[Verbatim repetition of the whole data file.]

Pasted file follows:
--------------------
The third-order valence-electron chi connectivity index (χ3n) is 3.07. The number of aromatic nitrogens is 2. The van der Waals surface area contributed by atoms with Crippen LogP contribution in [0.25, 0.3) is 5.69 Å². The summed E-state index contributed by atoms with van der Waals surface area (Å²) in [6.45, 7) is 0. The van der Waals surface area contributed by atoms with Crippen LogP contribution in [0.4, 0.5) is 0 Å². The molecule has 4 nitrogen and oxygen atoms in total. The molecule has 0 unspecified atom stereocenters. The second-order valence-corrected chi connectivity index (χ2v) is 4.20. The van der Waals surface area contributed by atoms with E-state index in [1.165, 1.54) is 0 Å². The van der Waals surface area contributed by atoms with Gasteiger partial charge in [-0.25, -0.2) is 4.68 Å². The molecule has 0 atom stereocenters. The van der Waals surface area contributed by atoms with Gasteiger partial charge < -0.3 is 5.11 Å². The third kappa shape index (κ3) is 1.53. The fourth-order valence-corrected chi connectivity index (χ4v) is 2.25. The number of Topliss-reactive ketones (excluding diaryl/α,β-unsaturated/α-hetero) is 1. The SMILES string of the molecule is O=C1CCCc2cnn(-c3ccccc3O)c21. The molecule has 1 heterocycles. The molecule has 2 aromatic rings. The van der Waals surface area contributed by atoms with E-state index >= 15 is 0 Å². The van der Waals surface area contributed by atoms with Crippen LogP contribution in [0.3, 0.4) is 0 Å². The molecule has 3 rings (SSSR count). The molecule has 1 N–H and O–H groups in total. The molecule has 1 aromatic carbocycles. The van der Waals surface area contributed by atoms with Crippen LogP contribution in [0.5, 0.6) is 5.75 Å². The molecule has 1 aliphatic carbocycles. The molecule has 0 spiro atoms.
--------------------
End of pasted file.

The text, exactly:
The third-order valence-electron chi connectivity index (χ3n) is 3.07. The number of aromatic nitrogens is 2. The van der Waals surface area contributed by atoms with Crippen LogP contribution in [0.25, 0.3) is 5.69 Å². The summed E-state index contributed by atoms with van der Waals surface area (Å²) in [6.45, 7) is 0. The van der Waals surface area contributed by atoms with Crippen LogP contribution in [0.4, 0.5) is 0 Å². The molecule has 4 nitrogen and oxygen atoms in total. The molecule has 0 unspecified atom stereocenters. The second-order valence-corrected chi connectivity index (χ2v) is 4.20. The van der Waals surface area contributed by atoms with E-state index in [1.165, 1.54) is 0 Å². The van der Waals surface area contributed by atoms with Gasteiger partial charge in [-0.25, -0.2) is 4.68 Å². The molecule has 0 atom stereocenters. The van der Waals surface area contributed by atoms with Gasteiger partial charge < -0.3 is 5.11 Å². The third kappa shape index (κ3) is 1.53. The fourth-order valence-corrected chi connectivity index (χ4v) is 2.25. The number of Topliss-reactive ketones (excluding diaryl/α,β-unsaturated/α-hetero) is 1. The SMILES string of the molecule is O=C1CCCc2cnn(-c3ccccc3O)c21. The molecule has 1 heterocycles. The molecule has 2 aromatic rings. The van der Waals surface area contributed by atoms with E-state index >= 15 is 0 Å². The van der Waals surface area contributed by atoms with Crippen LogP contribution in [0.3, 0.4) is 0 Å². The molecule has 3 rings (SSSR count). The molecule has 1 N–H and O–H groups in total. The molecule has 1 aromatic carbocycles. The van der Waals surface area contributed by atoms with Crippen LogP contribution in [0.5, 0.6) is 5.75 Å². The molecule has 1 aliphatic carbocycles. The molecule has 0 spiro atoms.